Season 3 was rough. Would it have been better had the Screen Writers’ Guild strike not screwed things up? Perhaps. Yet, season 3 didn’t start with a whiz-bang episode, as seasons 1 and 2 did. And then we had to wait out Dean’s death for
a whole friggin’ year all friggin’ summer. Gah!
Let’s get to the episodes. According to the rest of the world (at least at IMDB and TV.com), the best episodes were:
- Jus in Bello (312)
- Mystery Spot (31)
- No Rest for the Wicked (316)
- Bad Day at Black Rock (313)
- (tie) A Very Supernatural Christmas (308) and The Kids are Alright (302)
Picking only two episodes from this short season is tough, because there was “A Very Supernatural Christmas” and four other 5-star episodes. But I’ll try.
1. A Very Supernatural Christmas (308)
Such a very Sam and Dean episode, complete with wee Winchesters. Sam doesn’t want to celebrate Christmas because it will be Dean’s last. But after the episode’s highly entertaining villains are done away with—by Christmas tree branches, no less—Sam relents and gives Dean exactly what he wants.
2. Jus In Bello (312)
It was a close race for second, but “Jus In Bello” wins out. I’m not sure why. It was so tense throughout, with multiple twists and turns, it kept me on the edge my seat. And the ending was a killer! Literally.
Damn it! Just when Sam and Dean bond with FBI Agent Victor Henriksen, he bites the dust, along with the adorable Nancy, and every other guest star.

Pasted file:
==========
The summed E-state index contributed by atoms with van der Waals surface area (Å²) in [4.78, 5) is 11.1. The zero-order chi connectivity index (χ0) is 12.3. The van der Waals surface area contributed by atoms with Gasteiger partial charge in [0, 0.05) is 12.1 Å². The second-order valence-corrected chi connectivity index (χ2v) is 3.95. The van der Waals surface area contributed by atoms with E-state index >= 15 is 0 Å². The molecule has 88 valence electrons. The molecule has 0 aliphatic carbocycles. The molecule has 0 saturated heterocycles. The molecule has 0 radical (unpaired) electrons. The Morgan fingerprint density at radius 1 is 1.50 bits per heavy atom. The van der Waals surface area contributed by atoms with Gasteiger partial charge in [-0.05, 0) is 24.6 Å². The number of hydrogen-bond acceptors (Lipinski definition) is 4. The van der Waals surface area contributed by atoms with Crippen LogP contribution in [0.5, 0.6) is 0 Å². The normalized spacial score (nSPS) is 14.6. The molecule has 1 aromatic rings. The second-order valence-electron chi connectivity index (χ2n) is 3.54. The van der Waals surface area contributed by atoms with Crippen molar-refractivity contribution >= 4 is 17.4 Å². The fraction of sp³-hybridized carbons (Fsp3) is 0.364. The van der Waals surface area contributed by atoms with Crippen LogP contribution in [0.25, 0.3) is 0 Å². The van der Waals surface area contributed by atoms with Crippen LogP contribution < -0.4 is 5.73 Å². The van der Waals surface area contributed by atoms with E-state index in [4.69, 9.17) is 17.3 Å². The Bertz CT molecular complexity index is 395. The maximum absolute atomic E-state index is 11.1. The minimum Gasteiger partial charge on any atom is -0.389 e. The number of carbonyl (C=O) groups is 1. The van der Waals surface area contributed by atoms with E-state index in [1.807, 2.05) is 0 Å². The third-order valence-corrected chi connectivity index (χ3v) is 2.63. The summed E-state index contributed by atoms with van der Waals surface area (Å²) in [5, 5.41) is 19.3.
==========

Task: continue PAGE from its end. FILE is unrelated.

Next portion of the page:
Honorable Mention: My Other 5-Star Episodes
- Bad Day at Black Rock (303): I do enjoy the humorous episodes, and this one was delightfully silly. Crazy Gordon’s Jesus-loving friend Kubrick (Michael Massee) was a fine addition to the growing list of Winchester foils. I was sorry his recurring role was so short-lived.
- Bedtime Stories (305): Supernatural‘s take on several Grimm fairly tales was closer to the original lore than the stories we’ve come to know. The doctor who clings to his daughter’s life is a good man and a sympathetic soul. I always well up with tears when he confronts his daughter’s spirit and then lets her go.
- Mystery Spot (311): Dean dies over and over again, each time more outrageously. Sam is initially shocked, then resigned, eventually becoming more and more frustrated. But what was laughable turns deadly serious as Sam obsessively adjusts to life without his brother. Add a beloved foe, the Trickster (Richard Speight Jr), to the mix and you get a superb look into the Winchester brothers’ co-dependence.
Extra Honorable Mention goes to “Fresh Blood” (307), in which arch-nemesis Gordon Walker (Sterling K. Brown) meets a bloody and most gruesome death (along with his pal Kubrick).
RIP, excellent Winchester adversaries.